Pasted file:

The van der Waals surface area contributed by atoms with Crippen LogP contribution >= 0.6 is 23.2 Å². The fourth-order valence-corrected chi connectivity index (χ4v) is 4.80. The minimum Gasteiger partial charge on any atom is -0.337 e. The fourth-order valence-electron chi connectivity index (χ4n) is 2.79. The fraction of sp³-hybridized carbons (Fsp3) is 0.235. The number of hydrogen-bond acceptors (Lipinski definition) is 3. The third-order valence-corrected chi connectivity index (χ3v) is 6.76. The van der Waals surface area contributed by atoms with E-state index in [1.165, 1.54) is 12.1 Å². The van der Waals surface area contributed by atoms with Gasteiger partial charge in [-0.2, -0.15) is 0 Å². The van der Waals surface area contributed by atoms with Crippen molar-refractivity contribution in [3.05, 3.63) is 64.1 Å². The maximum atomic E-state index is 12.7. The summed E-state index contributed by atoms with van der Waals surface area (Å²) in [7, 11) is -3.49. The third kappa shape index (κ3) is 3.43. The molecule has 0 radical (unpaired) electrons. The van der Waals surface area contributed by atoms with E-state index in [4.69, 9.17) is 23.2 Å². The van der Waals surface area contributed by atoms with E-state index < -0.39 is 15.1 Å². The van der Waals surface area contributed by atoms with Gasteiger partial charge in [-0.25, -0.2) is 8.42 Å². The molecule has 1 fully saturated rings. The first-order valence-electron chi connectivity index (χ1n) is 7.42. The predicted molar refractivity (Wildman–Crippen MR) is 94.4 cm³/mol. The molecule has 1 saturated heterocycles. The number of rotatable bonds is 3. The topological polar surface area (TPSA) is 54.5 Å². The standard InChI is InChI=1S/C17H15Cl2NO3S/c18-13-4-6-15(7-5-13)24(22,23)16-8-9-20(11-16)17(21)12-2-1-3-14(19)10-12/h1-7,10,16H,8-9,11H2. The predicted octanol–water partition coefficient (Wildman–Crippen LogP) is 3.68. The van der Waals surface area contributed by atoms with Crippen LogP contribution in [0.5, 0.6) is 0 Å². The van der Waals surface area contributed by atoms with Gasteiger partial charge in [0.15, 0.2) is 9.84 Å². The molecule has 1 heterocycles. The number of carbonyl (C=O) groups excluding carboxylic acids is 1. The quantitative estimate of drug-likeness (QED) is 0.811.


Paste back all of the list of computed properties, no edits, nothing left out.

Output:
The van der Waals surface area contributed by atoms with Crippen LogP contribution >= 0.6 is 23.2 Å². The fourth-order valence-corrected chi connectivity index (χ4v) is 4.80. The minimum Gasteiger partial charge on any atom is -0.337 e. The fourth-order valence-electron chi connectivity index (χ4n) is 2.79. The fraction of sp³-hybridized carbons (Fsp3) is 0.235. The number of hydrogen-bond acceptors (Lipinski definition) is 3. The third-order valence-corrected chi connectivity index (χ3v) is 6.76. The van der Waals surface area contributed by atoms with E-state index in [1.165, 1.54) is 12.1 Å². The van der Waals surface area contributed by atoms with Gasteiger partial charge in [-0.2, -0.15) is 0 Å². The van der Waals surface area contributed by atoms with Crippen molar-refractivity contribution in [3.05, 3.63) is 64.1 Å². The maximum atomic E-state index is 12.7. The summed E-state index contributed by atoms with van der Waals surface area (Å²) in [7, 11) is -3.49. The third kappa shape index (κ3) is 3.43. The molecule has 0 radical (unpaired) electrons. The van der Waals surface area contributed by atoms with E-state index in [4.69, 9.17) is 23.2 Å². The van der Waals surface area contributed by atoms with E-state index < -0.39 is 15.1 Å². The van der Waals surface area contributed by atoms with Gasteiger partial charge in [-0.25, -0.2) is 8.42 Å². The molecule has 1 fully saturated rings. The first-order valence-electron chi connectivity index (χ1n) is 7.42. The predicted molar refractivity (Wildman–Crippen MR) is 94.4 cm³/mol. The molecule has 1 saturated heterocycles. The number of rotatable bonds is 3. The topological polar surface area (TPSA) is 54.5 Å². The standard InChI is InChI=1S/C17H15Cl2NO3S/c18-13-4-6-15(7-5-13)24(22,23)16-8-9-20(11-16)17(21)12-2-1-3-14(19)10-12/h1-7,10,16H,8-9,11H2. The predicted octanol–water partition coefficient (Wildman–Crippen LogP) is 3.68. The van der Waals surface area contributed by atoms with Crippen LogP contribution in [0.5, 0.6) is 0 Å². The van der Waals surface area contributed by atoms with Gasteiger partial charge in [0.15, 0.2) is 9.84 Å². The molecule has 1 heterocycles. The number of carbonyl (C=O) groups excluding carboxylic acids is 1. The quantitative estimate of drug-likeness (QED) is 0.811.